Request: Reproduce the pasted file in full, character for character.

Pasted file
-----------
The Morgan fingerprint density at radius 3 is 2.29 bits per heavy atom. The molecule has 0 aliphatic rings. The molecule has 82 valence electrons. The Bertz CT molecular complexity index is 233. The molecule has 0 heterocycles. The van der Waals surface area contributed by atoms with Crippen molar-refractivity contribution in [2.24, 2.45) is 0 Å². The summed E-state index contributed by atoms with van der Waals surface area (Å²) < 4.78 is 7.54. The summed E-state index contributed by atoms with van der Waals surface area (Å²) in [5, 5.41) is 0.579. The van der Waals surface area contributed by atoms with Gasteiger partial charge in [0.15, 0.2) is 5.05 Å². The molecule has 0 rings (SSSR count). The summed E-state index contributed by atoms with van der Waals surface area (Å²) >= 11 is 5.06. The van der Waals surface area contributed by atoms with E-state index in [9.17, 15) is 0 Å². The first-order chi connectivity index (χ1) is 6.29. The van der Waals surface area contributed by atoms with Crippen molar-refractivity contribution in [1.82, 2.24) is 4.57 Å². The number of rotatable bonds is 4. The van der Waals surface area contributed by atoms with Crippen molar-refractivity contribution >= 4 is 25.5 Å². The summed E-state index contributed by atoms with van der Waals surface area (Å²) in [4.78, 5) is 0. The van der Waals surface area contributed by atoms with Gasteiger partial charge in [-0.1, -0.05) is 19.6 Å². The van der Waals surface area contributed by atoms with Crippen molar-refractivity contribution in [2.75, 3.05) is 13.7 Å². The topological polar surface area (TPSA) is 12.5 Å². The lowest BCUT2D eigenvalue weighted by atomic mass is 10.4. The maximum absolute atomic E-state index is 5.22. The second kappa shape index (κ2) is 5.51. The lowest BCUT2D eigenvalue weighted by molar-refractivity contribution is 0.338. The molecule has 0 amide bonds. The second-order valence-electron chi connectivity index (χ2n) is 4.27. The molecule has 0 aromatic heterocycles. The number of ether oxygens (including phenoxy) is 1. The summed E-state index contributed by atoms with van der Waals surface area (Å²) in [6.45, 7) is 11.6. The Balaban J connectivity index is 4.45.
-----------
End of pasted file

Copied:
The Morgan fingerprint density at radius 3 is 2.29 bits per heavy atom. The molecule has 0 aliphatic rings. The molecule has 82 valence electrons. The Bertz CT molecular complexity index is 233. The molecule has 0 heterocycles. The van der Waals surface area contributed by atoms with Crippen molar-refractivity contribution in [2.24, 2.45) is 0 Å². The summed E-state index contributed by atoms with van der Waals surface area (Å²) < 4.78 is 7.54. The summed E-state index contributed by atoms with van der Waals surface area (Å²) in [5, 5.41) is 0.579. The van der Waals surface area contributed by atoms with Gasteiger partial charge in [0.15, 0.2) is 5.05 Å². The molecule has 0 rings (SSSR count). The summed E-state index contributed by atoms with van der Waals surface area (Å²) >= 11 is 5.06. The van der Waals surface area contributed by atoms with E-state index in [9.17, 15) is 0 Å². The first-order chi connectivity index (χ1) is 6.29. The van der Waals surface area contributed by atoms with Crippen molar-refractivity contribution in [1.82, 2.24) is 4.57 Å². The number of rotatable bonds is 4. The van der Waals surface area contributed by atoms with Crippen molar-refractivity contribution >= 4 is 25.5 Å². The summed E-state index contributed by atoms with van der Waals surface area (Å²) in [4.78, 5) is 0. The van der Waals surface area contributed by atoms with Gasteiger partial charge in [-0.1, -0.05) is 19.6 Å². The van der Waals surface area contributed by atoms with Crippen molar-refractivity contribution in [2.75, 3.05) is 13.7 Å². The topological polar surface area (TPSA) is 12.5 Å². The lowest BCUT2D eigenvalue weighted by atomic mass is 10.4. The maximum absolute atomic E-state index is 5.22. The second kappa shape index (κ2) is 5.51. The lowest BCUT2D eigenvalue weighted by molar-refractivity contribution is 0.338. The molecule has 0 amide bonds. The second-order valence-electron chi connectivity index (χ2n) is 4.27. The molecule has 0 aromatic heterocycles. The number of ether oxygens (including phenoxy) is 1. The summed E-state index contributed by atoms with van der Waals surface area (Å²) in [6.45, 7) is 11.6. The Balaban J connectivity index is 4.45.